Made this for my neice’s 21st birthday party–awesome! Made the dough in my Zo (someday I will have to write an ode to my Zo: love that machine! ;-D), and baked in the oven. Quite funny, actually–we were serving Italian, had a loaf from a very well-known Italian bakery in the area–guess which loaf almost disappeared before we sat down to eat? Used KA bread flour, pizza spice, & buttermilk left after an experiment in home butter making instead of the water and dry milk. No cheese powder (didn’t have any). Mmmmmm—stretchy, cheezy, bready goodness.
    We also love to see our customer/baker recipe variations posted with the recipe or product reviews- then those who do recipe searches can see the recipes as they were tested/approved from your kitchens! Thanks for sharing your family celebration as well as your delicious treat! Irene @ KAF

    Reply
  5. sperreten1

    Has anybody tried getting to the oven ready stage and then putting it in the fridge for several hours to wait until dinner time, then do the final baking?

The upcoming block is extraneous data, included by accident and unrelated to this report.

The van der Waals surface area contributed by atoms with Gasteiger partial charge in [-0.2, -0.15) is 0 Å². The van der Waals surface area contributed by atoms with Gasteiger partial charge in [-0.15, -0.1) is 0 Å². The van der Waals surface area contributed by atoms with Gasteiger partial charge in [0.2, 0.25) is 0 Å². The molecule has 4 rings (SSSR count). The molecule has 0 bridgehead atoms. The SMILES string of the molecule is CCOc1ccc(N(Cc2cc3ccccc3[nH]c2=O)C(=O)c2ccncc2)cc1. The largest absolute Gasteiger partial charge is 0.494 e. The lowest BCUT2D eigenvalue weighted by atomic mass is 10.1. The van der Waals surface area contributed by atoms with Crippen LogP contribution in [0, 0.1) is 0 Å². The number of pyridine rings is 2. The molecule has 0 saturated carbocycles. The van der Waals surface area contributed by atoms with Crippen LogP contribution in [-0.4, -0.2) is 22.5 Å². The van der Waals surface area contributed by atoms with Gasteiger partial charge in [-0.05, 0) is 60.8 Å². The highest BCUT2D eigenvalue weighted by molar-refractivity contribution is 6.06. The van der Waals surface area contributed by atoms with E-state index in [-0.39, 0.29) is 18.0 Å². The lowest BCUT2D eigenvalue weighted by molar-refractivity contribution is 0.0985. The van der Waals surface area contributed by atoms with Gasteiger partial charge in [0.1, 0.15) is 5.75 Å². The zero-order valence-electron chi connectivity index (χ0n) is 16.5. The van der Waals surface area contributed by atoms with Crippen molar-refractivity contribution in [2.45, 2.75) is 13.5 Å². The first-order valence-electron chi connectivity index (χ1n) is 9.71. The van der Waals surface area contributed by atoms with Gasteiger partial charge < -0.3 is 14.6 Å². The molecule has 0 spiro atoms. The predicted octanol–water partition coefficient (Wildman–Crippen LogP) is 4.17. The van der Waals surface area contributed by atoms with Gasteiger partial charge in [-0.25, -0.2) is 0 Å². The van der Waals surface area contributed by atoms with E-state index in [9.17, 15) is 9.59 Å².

You can prepare the bread through the panning step, then put in the fridge overnight and bake in the morning, or in the fridge all day and bake that night. It’s called retarding the dough, and our bakers use this technique all the time.
    ~ MaryJane

    Reply
  6. dldickins8218

    I think I’ve figured out how to determine how much gluten to add to increase the protein in flour. When PJ wrote that vital wheat gluten was 100% gluten a light bulb when on in my brain. I have just learned bakers math on the freshloaf.com website so I applied the same calculations.

    This is what I came up with. First, figure out the total gram weight of the flour that will be used in the recipe (ex. 500gm). Next, Subtract the protein percentage of the flour that you are using (ex. bread flour 12.7%) from the flour you are wanting to mimic (ex. high-gluten flour 14%). 14 – 12.7 = 1.3%. Next, Divide 1.3 by 100 = .013. Next, Multiply the weight of the flour you will use (ex. 500gm) by .013 which equals. 6.5. So you would need to add 6.5 grams of vital wheat gluten to your recipe to equal the protein percentage of high-gluten flour.

    I hope this is helpful to others.

    Reply